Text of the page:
In listening to popular Christian music, I hear the word “love” a lot–not a surprising thing, given who they’re singing about. God’s unrelenting, unconditional, indescribable, and overwhelming love for us seems to be a prevailing theme throughout the genre. In at least one song, God’s love is compared to a force like a hurricane, and the recipients are pictured like a tree caught helplessly in its path with no defense against its power. I’m not sure that it’s an accurate portrayal of the love that Jesus demonstrated during His earthly ministry, but the picture in that particular lyric is not the only one that raises concerns for me.
Let me quickly affirm that I’m not suggesting that we shouldn’t sing about God’s love for us. I delight to hear about God’s love, no matter what medium of communication is used. I rejoice in the truth that nothing the devil can throw at us, or that mankind can do to us, or that circumstances can subject us to can ever separate us from it. And in a culture filled with betrayal, deception, misrepresentation, and emotional manipulation, finding a love that is flawless, faithful, fulfilling, and eternally secure is refreshing beyond description, but our flawed human condition presents a problem.
A Flawed Reaction ~
We human beings have an unfortunate tendency to infer things from God’s words that He never intended. Jesus confronted that proclivity in Jewish religious leaders throughout His ministry, and the practice has continued unabated. For instance, a commonplace reaction to the unconditional nature of the love of God is that since it’s “guaranteed,” it really doesn’t matter what we do. Since God loves me so much, He would never want me to feel guilty about anything, right? I know that God will not love me more if I’m in church every Sunday than if I only show up for Easter Sunday (or maybe to air my opinion in contentious business meetings). God won’t love me more if I tithe than if I give the same $2 offering I’ve always given. If I cheat a bit on my taxes, indulge in a few lustful dalliances here and there, get a little drunk at Christmas parties, engage in some unethical practices to beef up the profits in my work, and have some “colorful” gutter language scattered here an there in my vocabulary, it won’t matter, because His love is “unconditional”. Like they say in the popular culture, “It’s all good.”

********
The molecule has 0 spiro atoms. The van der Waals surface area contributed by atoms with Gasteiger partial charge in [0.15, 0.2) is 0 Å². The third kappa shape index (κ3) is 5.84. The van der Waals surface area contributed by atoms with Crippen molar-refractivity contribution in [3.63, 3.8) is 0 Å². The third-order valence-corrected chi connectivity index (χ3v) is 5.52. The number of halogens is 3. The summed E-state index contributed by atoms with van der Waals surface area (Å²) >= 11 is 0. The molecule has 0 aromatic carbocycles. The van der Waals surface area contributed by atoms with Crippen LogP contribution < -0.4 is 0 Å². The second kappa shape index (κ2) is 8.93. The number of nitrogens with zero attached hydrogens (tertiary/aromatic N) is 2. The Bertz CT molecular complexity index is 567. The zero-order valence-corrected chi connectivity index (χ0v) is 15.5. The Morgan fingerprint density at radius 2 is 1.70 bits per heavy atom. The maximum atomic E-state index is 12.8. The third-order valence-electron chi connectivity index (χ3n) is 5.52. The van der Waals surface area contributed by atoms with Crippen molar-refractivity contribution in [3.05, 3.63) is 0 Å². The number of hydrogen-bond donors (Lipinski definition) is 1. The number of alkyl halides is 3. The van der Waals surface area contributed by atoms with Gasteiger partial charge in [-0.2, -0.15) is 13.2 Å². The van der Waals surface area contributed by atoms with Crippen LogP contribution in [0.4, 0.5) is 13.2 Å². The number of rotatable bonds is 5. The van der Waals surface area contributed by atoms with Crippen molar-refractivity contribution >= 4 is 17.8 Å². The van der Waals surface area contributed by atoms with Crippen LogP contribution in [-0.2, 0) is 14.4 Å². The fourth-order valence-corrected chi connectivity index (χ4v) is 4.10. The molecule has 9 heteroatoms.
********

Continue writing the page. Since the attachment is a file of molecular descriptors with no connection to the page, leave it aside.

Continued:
Something about statements like that doesn’t feel quite right, does it? It makes us want to say, “Wait… there’s gotta be a ‘but’ in there somewhere, right?” Does it really not matter to God what we do or don’t do? And does His love translate into “unconcern” for what we do or how we live? Is God like those grandparents who ignore bad behavior because they don’t want to hurt our feelings or disrupt our fun? Thankfully, that’s not the case at all.
A Shared Perspective ~
Obviously, God’s love is far too expansive a subject to do it justice in such a limited medium, but let’s look at it through one of His favorite metaphorical lenses; i.e., the love of a parent for his or her child. There’s an aspect of God’s love inherent in that description that the poets, singers, and “feel-good” merchants tend to overlook. Solomon addressed it in a relational context shared both by God and those created in His image. He said:
My son, do not despise the chastening of the LORD, Nor detest His correction; For whom the LORD loves He corrects, Just as a father the son in whom he delights. Proverbs 3:11-12 (NKJV)
The writer of Hebrews quotes Solomon’s words and then adds this sobering elaboration: